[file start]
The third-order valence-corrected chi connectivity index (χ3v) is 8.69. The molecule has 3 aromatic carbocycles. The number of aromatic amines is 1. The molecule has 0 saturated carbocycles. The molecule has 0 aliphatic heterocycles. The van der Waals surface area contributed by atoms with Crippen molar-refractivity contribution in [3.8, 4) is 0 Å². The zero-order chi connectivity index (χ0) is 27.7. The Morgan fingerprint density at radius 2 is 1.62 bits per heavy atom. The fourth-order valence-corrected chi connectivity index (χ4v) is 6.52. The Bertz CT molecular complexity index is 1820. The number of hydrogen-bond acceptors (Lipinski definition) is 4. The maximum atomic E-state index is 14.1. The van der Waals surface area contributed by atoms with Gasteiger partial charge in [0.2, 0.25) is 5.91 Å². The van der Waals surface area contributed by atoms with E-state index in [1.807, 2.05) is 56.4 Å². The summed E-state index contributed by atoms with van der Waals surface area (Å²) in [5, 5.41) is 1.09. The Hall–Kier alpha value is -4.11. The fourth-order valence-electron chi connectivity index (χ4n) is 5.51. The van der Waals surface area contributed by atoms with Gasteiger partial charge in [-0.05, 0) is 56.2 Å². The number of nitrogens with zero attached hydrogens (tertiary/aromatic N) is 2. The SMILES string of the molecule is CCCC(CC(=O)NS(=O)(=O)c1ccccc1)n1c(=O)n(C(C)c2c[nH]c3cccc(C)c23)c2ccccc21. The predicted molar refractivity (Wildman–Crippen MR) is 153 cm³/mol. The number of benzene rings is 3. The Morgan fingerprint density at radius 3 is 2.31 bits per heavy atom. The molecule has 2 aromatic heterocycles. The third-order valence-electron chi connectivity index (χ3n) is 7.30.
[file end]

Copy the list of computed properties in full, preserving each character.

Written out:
The third-order valence-corrected chi connectivity index (χ3v) is 8.69. The molecule has 3 aromatic carbocycles. The number of aromatic amines is 1. The molecule has 0 saturated carbocycles. The molecule has 0 aliphatic heterocycles. The van der Waals surface area contributed by atoms with Crippen molar-refractivity contribution in [3.8, 4) is 0 Å². The zero-order chi connectivity index (χ0) is 27.7. The Morgan fingerprint density at radius 2 is 1.62 bits per heavy atom. The fourth-order valence-corrected chi connectivity index (χ4v) is 6.52. The Bertz CT molecular complexity index is 1820. The number of hydrogen-bond acceptors (Lipinski definition) is 4. The maximum atomic E-state index is 14.1. The van der Waals surface area contributed by atoms with Gasteiger partial charge in [0.2, 0.25) is 5.91 Å². The van der Waals surface area contributed by atoms with E-state index in [1.807, 2.05) is 56.4 Å². The summed E-state index contributed by atoms with van der Waals surface area (Å²) in [5, 5.41) is 1.09. The Hall–Kier alpha value is -4.11. The fourth-order valence-electron chi connectivity index (χ4n) is 5.51. The van der Waals surface area contributed by atoms with Gasteiger partial charge in [-0.05, 0) is 56.2 Å². The number of nitrogens with zero attached hydrogens (tertiary/aromatic N) is 2. The SMILES string of the molecule is CCCC(CC(=O)NS(=O)(=O)c1ccccc1)n1c(=O)n(C(C)c2c[nH]c3cccc(C)c23)c2ccccc21. The predicted molar refractivity (Wildman–Crippen MR) is 153 cm³/mol. The number of benzene rings is 3. The Morgan fingerprint density at radius 3 is 2.31 bits per heavy atom. The molecule has 2 aromatic heterocycles. The third-order valence-electron chi connectivity index (χ3n) is 7.30.